I'm glad you enjoyed it! <3 The Reshiram throughline was something I'd conceptualized pretty early--white truth vs white lie. I also realized pretty early that I wanted this year's piece to be about imposter syndrome because, haha, zoroarks, but also, my god, mood. Unova is full of people who should be doubting themselves and don't, and people who I wish didn't doubt themselves and do. I felt like I did Bianca pretty dirty in eoe and it was nice to not do that; I'm glad that those things landed!
i really liked the throughline with bianca's father. in the context of her abusive upbringing, her fear of failure made a lot of sense to me. when talking to jay, she thinks to herself that he can't possibly understand that once someone like her makes a mistake, it will follow her around forever. jay may be privileged enough that he does enjoy a sense of security that she doesn't—but i felt like her upbringing played into this too, because bianca is someone who is conditioned not to expect forgiveness. for her, avoiding missteps was a matter of safety. just like her impostor syndrome, unlearning this is something that she will need to strive towards consciously—but how can you know when you've gone too far, given yourself too much permission?
For sure! For a while I wasn't sure how I wanted Bianca to change her mind here--I thought it was a little too idealistic, and also a really boring story, for her just to talk to someone who explains how she should feel--so developing the internal character a bit more helped with that, and I realized that "someone who is conditioned not to expect forgiveness" was more or less how I wanted her to see the pokemon who would've/did/will fail the test.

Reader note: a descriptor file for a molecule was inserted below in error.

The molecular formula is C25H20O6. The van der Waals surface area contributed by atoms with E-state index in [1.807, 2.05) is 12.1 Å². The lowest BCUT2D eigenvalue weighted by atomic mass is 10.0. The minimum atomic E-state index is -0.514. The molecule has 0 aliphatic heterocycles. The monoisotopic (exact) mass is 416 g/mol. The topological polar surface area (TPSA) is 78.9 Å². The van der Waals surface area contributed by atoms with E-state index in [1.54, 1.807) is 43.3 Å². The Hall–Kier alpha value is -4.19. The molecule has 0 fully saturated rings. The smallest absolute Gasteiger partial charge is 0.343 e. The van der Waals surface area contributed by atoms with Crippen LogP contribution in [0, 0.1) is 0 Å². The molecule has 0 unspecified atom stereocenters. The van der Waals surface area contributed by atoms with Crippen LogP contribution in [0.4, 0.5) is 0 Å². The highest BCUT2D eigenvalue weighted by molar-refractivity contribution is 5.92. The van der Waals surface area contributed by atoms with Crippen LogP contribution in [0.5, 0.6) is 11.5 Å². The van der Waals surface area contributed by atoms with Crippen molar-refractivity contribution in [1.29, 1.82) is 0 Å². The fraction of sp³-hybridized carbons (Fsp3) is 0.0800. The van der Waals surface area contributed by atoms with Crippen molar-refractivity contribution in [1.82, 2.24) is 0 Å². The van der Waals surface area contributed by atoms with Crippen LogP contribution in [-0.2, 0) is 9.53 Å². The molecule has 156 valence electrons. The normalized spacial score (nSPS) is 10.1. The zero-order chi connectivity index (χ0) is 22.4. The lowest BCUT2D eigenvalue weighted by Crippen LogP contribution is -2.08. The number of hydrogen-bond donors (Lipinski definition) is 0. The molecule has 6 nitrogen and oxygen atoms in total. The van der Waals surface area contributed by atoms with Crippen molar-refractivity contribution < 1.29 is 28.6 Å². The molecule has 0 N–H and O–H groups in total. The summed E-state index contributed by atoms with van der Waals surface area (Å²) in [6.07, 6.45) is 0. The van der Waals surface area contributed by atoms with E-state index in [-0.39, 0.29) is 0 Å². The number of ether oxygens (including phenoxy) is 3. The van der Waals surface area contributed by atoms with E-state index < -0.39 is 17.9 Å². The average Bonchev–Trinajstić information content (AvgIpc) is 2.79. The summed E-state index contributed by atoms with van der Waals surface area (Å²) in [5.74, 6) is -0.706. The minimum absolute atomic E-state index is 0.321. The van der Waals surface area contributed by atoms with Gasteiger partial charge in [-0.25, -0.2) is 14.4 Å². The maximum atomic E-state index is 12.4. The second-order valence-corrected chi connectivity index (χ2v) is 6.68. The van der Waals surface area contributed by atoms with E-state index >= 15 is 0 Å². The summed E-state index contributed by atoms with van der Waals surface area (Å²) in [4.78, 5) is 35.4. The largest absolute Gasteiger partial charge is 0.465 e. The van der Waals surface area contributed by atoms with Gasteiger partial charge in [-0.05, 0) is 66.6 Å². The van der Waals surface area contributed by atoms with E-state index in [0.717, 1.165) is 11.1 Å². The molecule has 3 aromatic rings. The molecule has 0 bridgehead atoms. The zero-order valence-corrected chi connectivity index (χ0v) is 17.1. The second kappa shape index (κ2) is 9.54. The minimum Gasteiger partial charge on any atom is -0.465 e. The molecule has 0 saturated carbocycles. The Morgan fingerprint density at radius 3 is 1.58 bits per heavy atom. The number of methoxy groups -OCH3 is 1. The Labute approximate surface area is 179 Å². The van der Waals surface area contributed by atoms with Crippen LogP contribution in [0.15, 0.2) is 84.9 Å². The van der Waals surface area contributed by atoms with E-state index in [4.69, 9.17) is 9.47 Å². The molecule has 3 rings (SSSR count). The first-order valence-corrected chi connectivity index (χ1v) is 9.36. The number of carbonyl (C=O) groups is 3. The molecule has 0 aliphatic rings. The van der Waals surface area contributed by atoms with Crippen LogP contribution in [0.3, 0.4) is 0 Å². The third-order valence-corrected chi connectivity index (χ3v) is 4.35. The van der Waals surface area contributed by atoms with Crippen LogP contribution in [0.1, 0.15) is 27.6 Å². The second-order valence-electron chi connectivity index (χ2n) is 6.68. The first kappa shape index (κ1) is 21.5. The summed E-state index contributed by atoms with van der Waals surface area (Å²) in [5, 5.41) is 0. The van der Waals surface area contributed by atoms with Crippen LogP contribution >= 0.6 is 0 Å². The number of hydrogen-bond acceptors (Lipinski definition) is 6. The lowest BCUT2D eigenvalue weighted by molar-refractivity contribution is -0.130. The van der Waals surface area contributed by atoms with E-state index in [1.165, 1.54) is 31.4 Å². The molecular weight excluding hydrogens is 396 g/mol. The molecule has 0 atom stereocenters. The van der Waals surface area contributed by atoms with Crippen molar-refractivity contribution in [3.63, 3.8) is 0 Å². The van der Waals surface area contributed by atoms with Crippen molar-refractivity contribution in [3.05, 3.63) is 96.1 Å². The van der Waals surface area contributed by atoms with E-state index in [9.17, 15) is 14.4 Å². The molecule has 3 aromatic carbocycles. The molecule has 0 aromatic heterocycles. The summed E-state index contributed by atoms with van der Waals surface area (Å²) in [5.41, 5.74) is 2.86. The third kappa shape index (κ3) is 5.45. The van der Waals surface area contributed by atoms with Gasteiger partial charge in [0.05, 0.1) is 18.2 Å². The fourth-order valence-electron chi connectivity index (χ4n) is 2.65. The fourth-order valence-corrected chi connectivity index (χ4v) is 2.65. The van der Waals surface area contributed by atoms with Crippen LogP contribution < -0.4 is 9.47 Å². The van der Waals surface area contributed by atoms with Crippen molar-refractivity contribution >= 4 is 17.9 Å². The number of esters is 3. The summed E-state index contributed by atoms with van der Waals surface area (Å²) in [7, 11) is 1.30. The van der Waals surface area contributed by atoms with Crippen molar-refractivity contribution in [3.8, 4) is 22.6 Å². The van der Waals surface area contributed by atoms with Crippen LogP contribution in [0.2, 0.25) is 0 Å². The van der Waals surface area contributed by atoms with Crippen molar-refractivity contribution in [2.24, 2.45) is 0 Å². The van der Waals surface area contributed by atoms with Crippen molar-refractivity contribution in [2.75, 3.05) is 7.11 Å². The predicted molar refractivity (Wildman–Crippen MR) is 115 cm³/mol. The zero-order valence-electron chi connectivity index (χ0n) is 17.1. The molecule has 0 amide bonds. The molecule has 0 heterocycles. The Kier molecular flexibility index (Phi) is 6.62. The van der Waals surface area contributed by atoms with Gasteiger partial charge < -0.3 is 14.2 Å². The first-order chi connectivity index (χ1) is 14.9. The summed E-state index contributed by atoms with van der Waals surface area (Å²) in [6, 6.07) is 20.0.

i thought this was an interesting parallel and i actually think that her experiences with her dad could have been drawn out a little more explicitly in places; you hint at this duality when she has the twin visions of being struck/receiving a marshmallow, and i loved that; i almost wanted to see her ruminate on this some more, although i can also appreciate the subtlety and maybe i'm just pining a little too hard for angst here, heh.
I'll ruminate on the dad bits. I was trying really hard to keep this short and cut probably 2k words in drafting, some of which were contextualizing her relationship with her father more--in short I thought their relationship is a lot more complicated than I could really focus on in just this story, since there was already a lot going on under the hood. There's definitely a version where those two threads get knitted together more, but I have yet to achieve it lol.
tiny nitpick:
Fixed the phrasing; I agree!

Many thanks for your thoughts here; I'm glad you enjoyed! <3